Mein Kampf. That Hitler also reached this conclusion by supposedly following the example of the opposition does not alter the validity of this formula so far as his own activities are concerned and only confirms the previously discussed complexity of his attitude. The remaining quotations and references to Hitler's propaganda technique are taken from Hermann Rauschning's book 'Voice of Destruction', as well as from various places in the text of Mein Kampf. In an inter-view on 21st February 1936 with the French journalist Bertrand de Jouvenel, Hitler mentioned another condition for his success:
'I will disclose to you what has raised me to my position. Our problems seemed complicated. The German people did not know what to do about them. In these circumstances the people preferred to leave them to the professional politicians. I on the other hand have simplified the problems and reduced them to the simplest formula. The masses recognized this and followed me' (quoted in French in Baynes, Speeches of Adolf Hitle).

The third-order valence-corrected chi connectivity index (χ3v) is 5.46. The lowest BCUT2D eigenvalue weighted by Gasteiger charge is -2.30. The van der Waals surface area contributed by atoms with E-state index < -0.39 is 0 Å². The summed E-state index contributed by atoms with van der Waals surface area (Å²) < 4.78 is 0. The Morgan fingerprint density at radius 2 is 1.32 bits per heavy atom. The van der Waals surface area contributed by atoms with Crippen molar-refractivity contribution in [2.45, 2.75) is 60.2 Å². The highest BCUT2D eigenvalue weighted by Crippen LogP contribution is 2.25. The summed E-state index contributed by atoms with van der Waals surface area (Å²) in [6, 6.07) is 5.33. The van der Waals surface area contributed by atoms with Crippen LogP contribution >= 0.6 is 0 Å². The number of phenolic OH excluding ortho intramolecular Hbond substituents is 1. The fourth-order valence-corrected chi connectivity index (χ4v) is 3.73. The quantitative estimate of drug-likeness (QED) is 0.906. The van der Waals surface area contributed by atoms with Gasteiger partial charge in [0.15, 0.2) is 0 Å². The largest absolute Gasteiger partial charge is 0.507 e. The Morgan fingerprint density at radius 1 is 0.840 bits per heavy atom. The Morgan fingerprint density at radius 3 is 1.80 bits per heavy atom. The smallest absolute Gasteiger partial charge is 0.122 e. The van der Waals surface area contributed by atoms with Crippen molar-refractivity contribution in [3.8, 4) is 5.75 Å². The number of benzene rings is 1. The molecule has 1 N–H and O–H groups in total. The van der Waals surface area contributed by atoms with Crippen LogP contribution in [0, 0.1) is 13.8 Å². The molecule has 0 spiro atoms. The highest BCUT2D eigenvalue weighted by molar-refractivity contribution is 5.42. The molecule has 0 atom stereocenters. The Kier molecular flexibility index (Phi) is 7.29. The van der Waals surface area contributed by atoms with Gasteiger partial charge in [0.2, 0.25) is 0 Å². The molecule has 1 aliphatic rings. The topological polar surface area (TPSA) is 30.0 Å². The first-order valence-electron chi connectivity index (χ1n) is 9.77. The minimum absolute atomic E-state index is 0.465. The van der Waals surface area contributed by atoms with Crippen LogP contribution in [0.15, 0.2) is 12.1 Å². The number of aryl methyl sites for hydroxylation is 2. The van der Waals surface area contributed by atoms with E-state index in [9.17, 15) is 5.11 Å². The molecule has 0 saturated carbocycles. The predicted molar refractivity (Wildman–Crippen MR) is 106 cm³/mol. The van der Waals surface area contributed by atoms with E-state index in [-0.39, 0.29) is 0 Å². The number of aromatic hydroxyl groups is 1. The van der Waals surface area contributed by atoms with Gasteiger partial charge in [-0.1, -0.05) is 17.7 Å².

It should also be mentioned that Hitler managed to get attuned to his audience of the moment with extraordinary skill which certainly sprang in good part from an intuitive shrewdness. He always knew where the interests of his hearers lay, whether they were petty bourgeois, industrialists, peasants or generals, and how to find the arguments, or at least words, exactly tailored to their mood and needs.
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